In particular, we’d like to encourage folks with significant real-world deployments to attend and discuss what they’re doing and what they need in terms of security from the OS.

From a security developer point of view, much effort over the last decade has gone into adding security features to Linux and integrating them into distributions. End users have now been through a few product release cycles with these features, so it seems like a good opportunity now to get together and discuss what’s working, what’s not, and how we can work together to continue improving Linux security.

Attendance is open to all registered LinuxCon delegates.

2009 SELinux Developer Summit schedule published

We’ve just published the schedule for this year’s SELinux Developer Summit.

From the announcement:

This year's event will be divided into two main sessions.

The first will be for traditional conference presentations which
were accepted via the CfP:

  * Labeled NFS Community Involvement - Dave Quigley (NSA)
  * Update on Flask/TE Support for X - Eamon Walsh (NSA)
  * Work on a Higher-Level Policy Language - James Carter (NSA)
  * Video Streaming in Policy Confined Environments - Philip Tricca (USAF)
  * A New Policy Infrastructure for SELinux Joshua Brindle (Tresys)
  * Policy Distribution Joshua Brindle (Tresys)
  * Refpolicy and Userspace Joshua Brindle (Tresys)
  * Analysis of Flask Policies in VM Systems Trent Jaeger (PSU)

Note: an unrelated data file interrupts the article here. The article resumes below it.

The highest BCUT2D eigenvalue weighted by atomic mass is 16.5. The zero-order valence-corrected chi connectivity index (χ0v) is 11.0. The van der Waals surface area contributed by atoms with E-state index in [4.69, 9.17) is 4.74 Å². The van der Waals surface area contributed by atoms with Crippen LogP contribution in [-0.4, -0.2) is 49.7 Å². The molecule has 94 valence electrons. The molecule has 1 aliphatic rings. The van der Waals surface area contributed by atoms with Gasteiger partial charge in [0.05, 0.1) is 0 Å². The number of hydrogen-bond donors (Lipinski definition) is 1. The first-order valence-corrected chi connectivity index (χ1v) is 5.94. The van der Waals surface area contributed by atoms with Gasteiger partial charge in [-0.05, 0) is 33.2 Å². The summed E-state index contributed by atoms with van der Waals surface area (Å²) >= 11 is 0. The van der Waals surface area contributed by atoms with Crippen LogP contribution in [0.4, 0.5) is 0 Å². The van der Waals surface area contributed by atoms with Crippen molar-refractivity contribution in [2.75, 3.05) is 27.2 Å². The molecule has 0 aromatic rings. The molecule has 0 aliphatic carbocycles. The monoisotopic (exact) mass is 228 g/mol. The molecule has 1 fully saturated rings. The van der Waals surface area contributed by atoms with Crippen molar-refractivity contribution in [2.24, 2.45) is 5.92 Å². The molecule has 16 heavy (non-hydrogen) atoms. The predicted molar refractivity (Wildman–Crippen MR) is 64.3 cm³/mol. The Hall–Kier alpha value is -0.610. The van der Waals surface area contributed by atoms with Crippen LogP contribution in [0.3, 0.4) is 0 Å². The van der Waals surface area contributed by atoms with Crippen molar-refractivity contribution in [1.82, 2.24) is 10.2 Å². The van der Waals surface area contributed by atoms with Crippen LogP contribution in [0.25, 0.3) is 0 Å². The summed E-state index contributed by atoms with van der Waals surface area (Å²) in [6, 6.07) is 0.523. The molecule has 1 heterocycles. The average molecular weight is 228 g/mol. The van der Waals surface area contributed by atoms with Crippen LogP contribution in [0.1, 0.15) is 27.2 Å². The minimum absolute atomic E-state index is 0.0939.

Aside from Josh's talks (which are combined into one 60-minute slot),
these are 30-minute slots.  For speakers, the recommended format is
20-minutes of presenting and 10-minutes of Q&A.

The second main session, after lunch, is intended to be fully
collaborative in that everyone in attendance may (and should) participate.
This is divided into three sections:

  * Lightning talks, 5 minutes each.  Any attendee may propose a lightning
    talk via the wiki or on the day.

  * Development sessions.  This is a flexible format where developers can
    work in small self-organized groups on specific tasks, taking
    advantage of the fact that we're all in the same place for the day.
    We'll discuss this further on the event mailing list -- it's important
    to identify tasks, teams and goals beforehand, and also to make sure
    everyone is set up to get straight to work on the day.

  * General project discussion.  We'll spend about an hour discussing
    project and development issues.  Candidate agenda items should
    first be posted to the event mailing list, and the agenda will be
    finalized immediately prior to the event.

For attendees who are yet to do so, ensure you are registered for
LinuxCon, which is co-hosting the event for us:

http://events.linuxfoundation.org/events/linuxcon

LinuxCon registration is a requirement for attending the SELinux Developer
Summit.  The current discounted registration rate ends on August 15th.

The development sessions idea comes from last year’s development-oriented FOSS.IN, which I wrote about here.

If you’re still considering whether to attend the SELinux Developer Summit, keep in mind that in addition to being part of LinuxCon, there’s also Linux Plumbers directly following that at the same venue, which includes a general Linux security microconf.  Travel budgets are tight for everyone this year, so hopefully the co-location of these events will help make a business case for people who are still working on travel approval.

For those who can’t make it, we’ll try and ensure that all available materials and minutes from the event are published in a timely manner.   I’d encourage those who are able to attend to blog/dent/tweet anything related to the event that they feel might be useful to others.